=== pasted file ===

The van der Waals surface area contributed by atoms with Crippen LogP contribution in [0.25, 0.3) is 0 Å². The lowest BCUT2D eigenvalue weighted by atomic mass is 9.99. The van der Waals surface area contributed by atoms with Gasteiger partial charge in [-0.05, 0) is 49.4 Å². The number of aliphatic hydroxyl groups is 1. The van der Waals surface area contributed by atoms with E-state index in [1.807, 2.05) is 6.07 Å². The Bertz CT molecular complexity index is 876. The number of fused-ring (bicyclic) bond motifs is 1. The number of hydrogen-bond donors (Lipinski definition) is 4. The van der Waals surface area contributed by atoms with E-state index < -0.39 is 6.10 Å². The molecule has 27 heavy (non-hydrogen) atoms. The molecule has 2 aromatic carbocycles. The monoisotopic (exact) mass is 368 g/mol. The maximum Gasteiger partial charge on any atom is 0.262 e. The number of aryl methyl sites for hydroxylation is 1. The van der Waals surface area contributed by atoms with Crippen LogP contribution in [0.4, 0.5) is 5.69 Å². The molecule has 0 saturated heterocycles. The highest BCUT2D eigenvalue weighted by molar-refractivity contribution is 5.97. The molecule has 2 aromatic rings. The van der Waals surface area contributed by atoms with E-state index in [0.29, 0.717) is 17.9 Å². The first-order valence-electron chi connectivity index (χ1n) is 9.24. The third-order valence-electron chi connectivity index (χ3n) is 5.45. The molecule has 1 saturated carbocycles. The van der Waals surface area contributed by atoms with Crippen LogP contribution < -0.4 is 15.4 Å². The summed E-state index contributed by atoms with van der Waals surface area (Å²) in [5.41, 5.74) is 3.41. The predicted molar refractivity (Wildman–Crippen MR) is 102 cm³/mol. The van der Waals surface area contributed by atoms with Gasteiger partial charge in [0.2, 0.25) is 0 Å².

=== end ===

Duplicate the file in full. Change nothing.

The van der Waals surface area contributed by atoms with Crippen LogP contribution in [0.25, 0.3) is 0 Å². The lowest BCUT2D eigenvalue weighted by atomic mass is 9.99. The van der Waals surface area contributed by atoms with Gasteiger partial charge in [-0.05, 0) is 49.4 Å². The number of aliphatic hydroxyl groups is 1. The van der Waals surface area contributed by atoms with E-state index in [1.807, 2.05) is 6.07 Å². The Bertz CT molecular complexity index is 876. The number of fused-ring (bicyclic) bond motifs is 1. The number of hydrogen-bond donors (Lipinski definition) is 4. The van der Waals surface area contributed by atoms with E-state index < -0.39 is 6.10 Å². The molecule has 27 heavy (non-hydrogen) atoms. The molecule has 2 aromatic carbocycles. The monoisotopic (exact) mass is 368 g/mol. The maximum Gasteiger partial charge on any atom is 0.262 e. The number of aryl methyl sites for hydroxylation is 1. The van der Waals surface area contributed by atoms with Crippen LogP contribution in [0.4, 0.5) is 5.69 Å². The molecule has 0 saturated heterocycles. The highest BCUT2D eigenvalue weighted by molar-refractivity contribution is 5.97. The molecule has 2 aromatic rings. The van der Waals surface area contributed by atoms with E-state index in [0.29, 0.717) is 17.9 Å². The first-order valence-electron chi connectivity index (χ1n) is 9.24. The third-order valence-electron chi connectivity index (χ3n) is 5.45. The molecule has 1 saturated carbocycles. The van der Waals surface area contributed by atoms with Crippen LogP contribution < -0.4 is 15.4 Å². The summed E-state index contributed by atoms with van der Waals surface area (Å²) in [5.41, 5.74) is 3.41. The predicted molar refractivity (Wildman–Crippen MR) is 102 cm³/mol. The van der Waals surface area contributed by atoms with Gasteiger partial charge in [0.2, 0.25) is 0 Å².